Bristol Archive Records Blog

Archive for March, 2012

Ujima Radio to partner Bristol Archive Records

Saturday, March 31st, 2012

Hot news: Ujima Radio (98 FM) has forged a partnership deal with Bristol Archive and Sugar Shack Records to promote its releases, the artists and their tunes to the world.

We start with our April releases which includes Joshua Moses, Black Roots, AMJ Dub Collective and Cool Runnings

More information and detail soon

Bristol Archive Records’ stunning journey:

Saturday, March 24th, 2012

Bristol Archive Records came from seemingly nowhere when the label in early 2011 dropped the acclaimed compilation Bristol Reggae Explosion. This release has been followed by several hard to find roots reggae gems by Bristol-based artists. United Reggae got a chat with label owner Mike Darby to find out more about him and his many projects.


Meet Mike Darby, an independent financial advisor, golfer and married with two children. He’s also the owner, head of people relations, chief detective, finding new material, head of A&R and boss man at Bristol Archive Records and Sugar Shack Records. If that wasn’t enough, Mike Darby is also a Director at Archive Publishing.


He started his music career as a singer in 1979 with the reggae/two tone/ska band The Rimshots. The band put out a couple of singles and played with The Beat, The Bodysnatchers, Black Roots, Talisman and acclaimed dub poet Linton Kwesi Johnson.

Six years later he ventured into band management and launched Sugar Shack Records focusing on British rock artists. The label recently switched direction though, and from 2012 and onwards Sugar Shack will be putting out contemporary British reggae acts.


In music terms, Bristol is primarily known for the genre trip-hop and artists such as Tricky, Portishead and Massive Attack.The reggae scene has however also been thriving ever since the 70’s in different shapes and forms, and the main aim for Bristol Archive Records is to put many more or less unheard of reggae artists on the map and put the record straight.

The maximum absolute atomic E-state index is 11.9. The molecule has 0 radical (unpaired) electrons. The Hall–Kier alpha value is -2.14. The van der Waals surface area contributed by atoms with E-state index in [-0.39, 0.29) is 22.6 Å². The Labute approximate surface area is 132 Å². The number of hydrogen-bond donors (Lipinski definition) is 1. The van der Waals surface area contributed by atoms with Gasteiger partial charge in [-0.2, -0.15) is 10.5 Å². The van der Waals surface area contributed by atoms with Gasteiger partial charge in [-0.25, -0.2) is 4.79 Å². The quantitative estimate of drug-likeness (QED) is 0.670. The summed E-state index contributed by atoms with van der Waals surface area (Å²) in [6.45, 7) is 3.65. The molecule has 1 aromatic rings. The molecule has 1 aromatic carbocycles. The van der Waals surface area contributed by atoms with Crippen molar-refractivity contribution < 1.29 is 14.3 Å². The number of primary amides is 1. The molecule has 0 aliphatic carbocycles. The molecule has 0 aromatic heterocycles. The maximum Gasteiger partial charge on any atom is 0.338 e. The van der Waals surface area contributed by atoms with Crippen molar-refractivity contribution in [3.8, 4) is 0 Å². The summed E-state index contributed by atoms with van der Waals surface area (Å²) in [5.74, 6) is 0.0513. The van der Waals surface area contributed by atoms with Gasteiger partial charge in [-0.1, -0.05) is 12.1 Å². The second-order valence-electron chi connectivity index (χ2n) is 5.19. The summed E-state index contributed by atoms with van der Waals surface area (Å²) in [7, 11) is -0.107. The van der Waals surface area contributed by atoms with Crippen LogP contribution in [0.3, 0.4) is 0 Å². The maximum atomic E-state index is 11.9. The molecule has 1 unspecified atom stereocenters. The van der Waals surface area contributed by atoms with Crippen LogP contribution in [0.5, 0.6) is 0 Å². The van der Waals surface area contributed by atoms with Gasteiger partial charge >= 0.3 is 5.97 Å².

For me it’s the untapped and unreleased gems that have fallen through the cracks of time,” explains Mike Darby, and continues:

“The expectation is minimal from the artists so its amazing seeing these people get a break some 25 or 30 years later, smiling, being proud and getting excited about roots music again.”


And the response on the releases so far seems to please Mike. And one word sums it up well.

“Amazing,” he states, and explains:

“I can’t believe the response from all around the world. The records sell, the artists have a second chance and we are one big happy Bristol family – taking on the world and spreading our sounds.”


Thanks to the success of Bristol Archive Records Mike has also changed direction of his other label – Sugar Shack Records. Its first reggae release is the 12” Sound History Volume 1 by AMJ Dub Collective, released on 23rd April 2012.


“The success of the Bristol Archive Records means that Black Roots, Talisman and now Joshua Moses are back out in force spreading their message via live performances. It just made sense to support them and their new material by having a record label that can work with them,” says Mike, and further explains the company’s direction:

“All things reggae from Bristol and the rest of the UK if we can discover the talent on our other label .”


Now back to the reissue business, and Mike’s recipe for finding new material to put out.

Word of mouth, referrals, putting out great looking records and being nice people.”

It sounds easy, but it probably also means a great deal of work to compile compilations with hard to find golden nuggets or unreleased gems, Mike pays special praise to his Reggae colleague Martin Langford aka Dubmart who compiles the track running orders and writes the amazing sleeve notes, plus Steve street who does most of the mastering.